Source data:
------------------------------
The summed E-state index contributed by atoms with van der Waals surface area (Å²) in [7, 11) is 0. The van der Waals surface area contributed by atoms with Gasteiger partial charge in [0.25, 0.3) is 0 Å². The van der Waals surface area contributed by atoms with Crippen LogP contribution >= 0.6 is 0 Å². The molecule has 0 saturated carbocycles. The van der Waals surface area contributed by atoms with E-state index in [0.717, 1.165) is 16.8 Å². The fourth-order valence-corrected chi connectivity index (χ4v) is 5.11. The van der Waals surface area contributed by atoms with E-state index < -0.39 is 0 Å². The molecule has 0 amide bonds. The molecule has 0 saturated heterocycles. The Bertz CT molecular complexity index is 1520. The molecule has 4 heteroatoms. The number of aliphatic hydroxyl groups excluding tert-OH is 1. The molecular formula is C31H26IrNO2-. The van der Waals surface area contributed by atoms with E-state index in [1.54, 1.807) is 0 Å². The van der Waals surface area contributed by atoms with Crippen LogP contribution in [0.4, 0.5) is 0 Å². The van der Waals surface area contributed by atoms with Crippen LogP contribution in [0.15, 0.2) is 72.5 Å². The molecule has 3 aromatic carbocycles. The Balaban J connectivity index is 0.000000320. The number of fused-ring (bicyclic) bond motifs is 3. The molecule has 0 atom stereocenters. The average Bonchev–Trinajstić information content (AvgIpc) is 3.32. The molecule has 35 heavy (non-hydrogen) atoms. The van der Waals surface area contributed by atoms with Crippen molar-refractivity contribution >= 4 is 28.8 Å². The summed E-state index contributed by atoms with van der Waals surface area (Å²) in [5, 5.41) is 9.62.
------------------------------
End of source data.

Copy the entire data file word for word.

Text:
The summed E-state index contributed by atoms with van der Waals surface area (Å²) in [7, 11) is 0. The van der Waals surface area contributed by atoms with Gasteiger partial charge in [0.25, 0.3) is 0 Å². The van der Waals surface area contributed by atoms with Crippen LogP contribution >= 0.6 is 0 Å². The molecule has 0 saturated carbocycles. The van der Waals surface area contributed by atoms with E-state index in [0.717, 1.165) is 16.8 Å². The fourth-order valence-corrected chi connectivity index (χ4v) is 5.11. The van der Waals surface area contributed by atoms with E-state index < -0.39 is 0 Å². The molecule has 0 amide bonds. The molecule has 0 saturated heterocycles. The Bertz CT molecular complexity index is 1520. The molecule has 4 heteroatoms. The number of aliphatic hydroxyl groups excluding tert-OH is 1. The molecular formula is C31H26IrNO2-. The van der Waals surface area contributed by atoms with E-state index in [1.54, 1.807) is 0 Å². The van der Waals surface area contributed by atoms with Crippen LogP contribution in [0.4, 0.5) is 0 Å². The van der Waals surface area contributed by atoms with Crippen LogP contribution in [0.15, 0.2) is 72.5 Å². The molecule has 3 aromatic carbocycles. The Balaban J connectivity index is 0.000000320. The number of fused-ring (bicyclic) bond motifs is 3. The molecule has 0 atom stereocenters. The average Bonchev–Trinajstić information content (AvgIpc) is 3.32. The molecule has 35 heavy (non-hydrogen) atoms. The van der Waals surface area contributed by atoms with Crippen molar-refractivity contribution >= 4 is 28.8 Å². The summed E-state index contributed by atoms with van der Waals surface area (Å²) in [5, 5.41) is 9.62.